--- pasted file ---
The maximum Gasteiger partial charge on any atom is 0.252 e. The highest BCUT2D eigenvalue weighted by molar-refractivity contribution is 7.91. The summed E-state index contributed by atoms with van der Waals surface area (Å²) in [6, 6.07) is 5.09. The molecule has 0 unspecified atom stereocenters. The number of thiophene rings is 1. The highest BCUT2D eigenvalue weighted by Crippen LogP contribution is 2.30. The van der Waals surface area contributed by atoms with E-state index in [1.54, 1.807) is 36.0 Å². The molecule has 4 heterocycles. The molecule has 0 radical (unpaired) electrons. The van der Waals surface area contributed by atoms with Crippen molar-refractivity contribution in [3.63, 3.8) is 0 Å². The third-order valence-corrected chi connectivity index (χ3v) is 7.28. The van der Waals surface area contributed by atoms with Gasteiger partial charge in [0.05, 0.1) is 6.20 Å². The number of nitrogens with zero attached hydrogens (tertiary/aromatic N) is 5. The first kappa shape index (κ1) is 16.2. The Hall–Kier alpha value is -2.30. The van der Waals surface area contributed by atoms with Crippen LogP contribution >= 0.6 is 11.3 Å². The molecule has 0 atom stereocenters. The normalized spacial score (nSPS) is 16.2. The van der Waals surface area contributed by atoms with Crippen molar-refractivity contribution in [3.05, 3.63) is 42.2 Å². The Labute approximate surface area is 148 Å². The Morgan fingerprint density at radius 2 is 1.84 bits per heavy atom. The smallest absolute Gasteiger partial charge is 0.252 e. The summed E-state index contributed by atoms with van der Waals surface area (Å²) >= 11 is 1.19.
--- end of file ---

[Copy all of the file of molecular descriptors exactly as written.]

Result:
The maximum Gasteiger partial charge on any atom is 0.252 e. The highest BCUT2D eigenvalue weighted by molar-refractivity contribution is 7.91. The summed E-state index contributed by atoms with van der Waals surface area (Å²) in [6, 6.07) is 5.09. The molecule has 0 unspecified atom stereocenters. The number of thiophene rings is 1. The highest BCUT2D eigenvalue weighted by Crippen LogP contribution is 2.30. The van der Waals surface area contributed by atoms with E-state index in [1.54, 1.807) is 36.0 Å². The molecule has 4 heterocycles. The molecule has 0 radical (unpaired) electrons. The van der Waals surface area contributed by atoms with Crippen molar-refractivity contribution in [3.63, 3.8) is 0 Å². The third-order valence-corrected chi connectivity index (χ3v) is 7.28. The van der Waals surface area contributed by atoms with Gasteiger partial charge in [0.05, 0.1) is 6.20 Å². The number of nitrogens with zero attached hydrogens (tertiary/aromatic N) is 5. The first kappa shape index (κ1) is 16.2. The Hall–Kier alpha value is -2.30. The van der Waals surface area contributed by atoms with Crippen LogP contribution >= 0.6 is 11.3 Å². The molecule has 0 atom stereocenters. The normalized spacial score (nSPS) is 16.2. The van der Waals surface area contributed by atoms with Crippen molar-refractivity contribution in [3.05, 3.63) is 42.2 Å². The Labute approximate surface area is 148 Å². The Morgan fingerprint density at radius 2 is 1.84 bits per heavy atom. The smallest absolute Gasteiger partial charge is 0.252 e. The summed E-state index contributed by atoms with van der Waals surface area (Å²) >= 11 is 1.19.